Ramsey's theorem is not in fact treated in the book, so I will base my further comments - amplifying the general misgivings expressed above - on a variant of a theorem put forward by David Gries as an example of the efficacy of his approach:

THEOREM. (U,<) is well-founded iff the principle of mathematical induction holds for (U,<).
Recall that a subset < of UxU is a well-founded relation iff every non-empty subset M of U has at least one member x which is minimal with respect to <, i.e. such that y<x does not hold for any y. That the principle of mathematical induction holds for (U,<) means that for every subset M of U, if x belongs to M whenever every y<x belongs to M, then M=U.

The theorem is easily proved. In one direction, if < is well-founded, suppose M satisfies the condition that x belongs to M whenever every y<x belongs to M. If M is not all of U, U\M is non-empty and has a minimal element x. But x being minimal in U\M, every y<x belongs to M, so x belongs to M after all. Thus M must be all of U. Conversely, if the principle of mathematical induction holds, suppose a subset M of U has no minimal element. Then for any x, if y belongs to U\M for all y<x, x must also belong to U\M, since otherwise x would be a minimal element of M. So every x belongs to U\M, i.e. M is empty.

Different formulations of the argument are of course possible. What I wish to emphasize is only that the argument is a simple one, and easily formalized in predicate logic, whatever our favorite logical formalism. In informal terms, the theorem is superficial in the sense of essentially just requiring a bit of logical manipulation, not any mathematical construction.

Now the variant of this theorem I have in mind is the following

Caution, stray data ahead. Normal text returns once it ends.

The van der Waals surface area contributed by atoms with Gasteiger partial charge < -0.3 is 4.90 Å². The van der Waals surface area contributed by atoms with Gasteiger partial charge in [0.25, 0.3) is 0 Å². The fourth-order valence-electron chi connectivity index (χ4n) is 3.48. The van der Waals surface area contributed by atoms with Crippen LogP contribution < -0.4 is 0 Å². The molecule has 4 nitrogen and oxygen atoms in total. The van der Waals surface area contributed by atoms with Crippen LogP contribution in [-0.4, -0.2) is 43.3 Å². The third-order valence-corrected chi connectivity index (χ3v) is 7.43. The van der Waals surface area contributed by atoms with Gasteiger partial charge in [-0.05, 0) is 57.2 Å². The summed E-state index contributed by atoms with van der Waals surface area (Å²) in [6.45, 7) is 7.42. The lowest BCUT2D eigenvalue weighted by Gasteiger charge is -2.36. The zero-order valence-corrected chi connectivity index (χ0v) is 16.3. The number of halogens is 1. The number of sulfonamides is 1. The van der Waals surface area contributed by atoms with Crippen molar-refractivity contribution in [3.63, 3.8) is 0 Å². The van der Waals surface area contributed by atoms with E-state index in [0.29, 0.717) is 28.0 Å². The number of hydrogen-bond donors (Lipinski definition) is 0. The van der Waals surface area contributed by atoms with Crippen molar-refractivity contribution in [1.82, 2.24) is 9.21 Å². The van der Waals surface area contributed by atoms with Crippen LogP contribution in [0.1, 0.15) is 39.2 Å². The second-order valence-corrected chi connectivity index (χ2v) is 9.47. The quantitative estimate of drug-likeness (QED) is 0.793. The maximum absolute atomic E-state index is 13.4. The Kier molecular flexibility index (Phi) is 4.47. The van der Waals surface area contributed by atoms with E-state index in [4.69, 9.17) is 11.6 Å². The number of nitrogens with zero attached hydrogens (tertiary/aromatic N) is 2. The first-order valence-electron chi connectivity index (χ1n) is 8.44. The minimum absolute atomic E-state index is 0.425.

THEOREM. (U,<) is well-founded iff the principle of definition by recursion holds for (U,<).
Here by the principle of definition by recursion, I mean the following:
For any set V and function H:UxP(UxV)->V, there is a unique function F:U->V satisfying F(x)=H(x,F|{y:y<x}) for every x in U.
The notation F|M used above denotes the restriction of the function F to a subset M of the domain of F.

Now, assume we set ourselves the task of making this theorem evident to our students and to help them prove it. I submit that we will not be helped at all by any equational formalism, or indeed by formal manipulation in general. This is because the theorem lacks the superficiality of the characterization of well-founded relations given in the earlier theorem. Although not difficult by mathematical standards, proving the present theorem requires us to make connections and understand constructions beyond the mere unwinding of definitions.

To test this hypothesis of mine (about the limited usefulness of a training in using equational formalism in this instance) I undertook an entirely unscientific experiment, posing the problem of proving the theorem to a person very well versed in the approach of the Gries-Schneider book, asking him to use what he had learned from that book.

First, let's look at the problem from a set-theoretical point of view. Assuming the principle of definition by recursion to hold, we get pretty immediately that the relation is well-founded. For we can then define a rank function:

rk(x) = the smallest ordinal greater than rk(y) for every y<x
and note that
y<x => rk(y)<rk(x)
implying that < is well-founded.

But of course this argument presupposes quite a lot of set theory, and in fact uses the replacement axiom. So one naturally wonders if there isn't a more elementary argument.

If we assume < to be a transitive relation, there is such an argument. Essentially this argument is used in a variant of the Liar paradox where we introduce an infinite number of statements A1,A2,..; Ai being the statement "Ak is false for every k>i". Suppose some Ai is true. Then Ai+1 is false, but then Ak is true for some k>i+1, so Ai is false after all. So every Ai is false. But then Ai is also true!

This argument can be recast to prove our theorem in one direction, assuming < to admit definitions by recursion, as follows. Suppose P is a subset of U that has no minimal element, and define (by recursion applied to the characteristic function of M):

x belongs to M if and only if for every y<x, if y is in P then y is not in M.
Then for x in P, if x is in M there is a y<x in P (since P has no minimal element) which is not in M. But then there is a z<y in P which is in M, and since z<x we have a contradiction. So no x in P is in M. But then every x in P is in M, so P must be empty.